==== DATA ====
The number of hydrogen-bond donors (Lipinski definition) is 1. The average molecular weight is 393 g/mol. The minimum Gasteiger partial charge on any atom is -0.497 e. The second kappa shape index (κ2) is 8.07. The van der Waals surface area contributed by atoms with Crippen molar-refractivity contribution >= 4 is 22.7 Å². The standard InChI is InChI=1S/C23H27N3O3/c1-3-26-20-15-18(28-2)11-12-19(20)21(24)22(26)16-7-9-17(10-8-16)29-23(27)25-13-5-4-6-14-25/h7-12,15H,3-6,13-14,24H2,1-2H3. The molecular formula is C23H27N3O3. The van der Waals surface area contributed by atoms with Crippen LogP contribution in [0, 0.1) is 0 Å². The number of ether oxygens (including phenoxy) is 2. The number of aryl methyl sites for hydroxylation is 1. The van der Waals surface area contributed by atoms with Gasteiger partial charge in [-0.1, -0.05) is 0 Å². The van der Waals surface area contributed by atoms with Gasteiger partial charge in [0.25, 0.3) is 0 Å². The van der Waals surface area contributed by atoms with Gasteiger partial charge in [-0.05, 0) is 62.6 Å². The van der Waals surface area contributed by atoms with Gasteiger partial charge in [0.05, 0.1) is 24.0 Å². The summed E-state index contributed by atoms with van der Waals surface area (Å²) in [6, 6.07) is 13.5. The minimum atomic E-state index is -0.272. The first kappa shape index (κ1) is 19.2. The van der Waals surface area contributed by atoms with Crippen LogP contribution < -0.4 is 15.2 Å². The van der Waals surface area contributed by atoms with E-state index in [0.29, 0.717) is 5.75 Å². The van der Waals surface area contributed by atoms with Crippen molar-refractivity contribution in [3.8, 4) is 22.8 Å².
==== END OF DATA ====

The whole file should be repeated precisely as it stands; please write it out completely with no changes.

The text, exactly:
The number of hydrogen-bond donors (Lipinski definition) is 1. The average molecular weight is 393 g/mol. The minimum Gasteiger partial charge on any atom is -0.497 e. The second kappa shape index (κ2) is 8.07. The van der Waals surface area contributed by atoms with Crippen molar-refractivity contribution >= 4 is 22.7 Å². The standard InChI is InChI=1S/C23H27N3O3/c1-3-26-20-15-18(28-2)11-12-19(20)21(24)22(26)16-7-9-17(10-8-16)29-23(27)25-13-5-4-6-14-25/h7-12,15H,3-6,13-14,24H2,1-2H3. The molecular formula is C23H27N3O3. The van der Waals surface area contributed by atoms with Crippen LogP contribution in [0, 0.1) is 0 Å². The number of ether oxygens (including phenoxy) is 2. The number of aryl methyl sites for hydroxylation is 1. The van der Waals surface area contributed by atoms with Gasteiger partial charge in [-0.1, -0.05) is 0 Å². The van der Waals surface area contributed by atoms with Gasteiger partial charge in [0.25, 0.3) is 0 Å². The van der Waals surface area contributed by atoms with Gasteiger partial charge in [-0.05, 0) is 62.6 Å². The van der Waals surface area contributed by atoms with Gasteiger partial charge in [0.05, 0.1) is 24.0 Å². The summed E-state index contributed by atoms with van der Waals surface area (Å²) in [6, 6.07) is 13.5. The minimum atomic E-state index is -0.272. The first kappa shape index (κ1) is 19.2. The van der Waals surface area contributed by atoms with Crippen LogP contribution < -0.4 is 15.2 Å². The van der Waals surface area contributed by atoms with E-state index in [0.29, 0.717) is 5.75 Å². The van der Waals surface area contributed by atoms with Crippen molar-refractivity contribution in [3.8, 4) is 22.8 Å².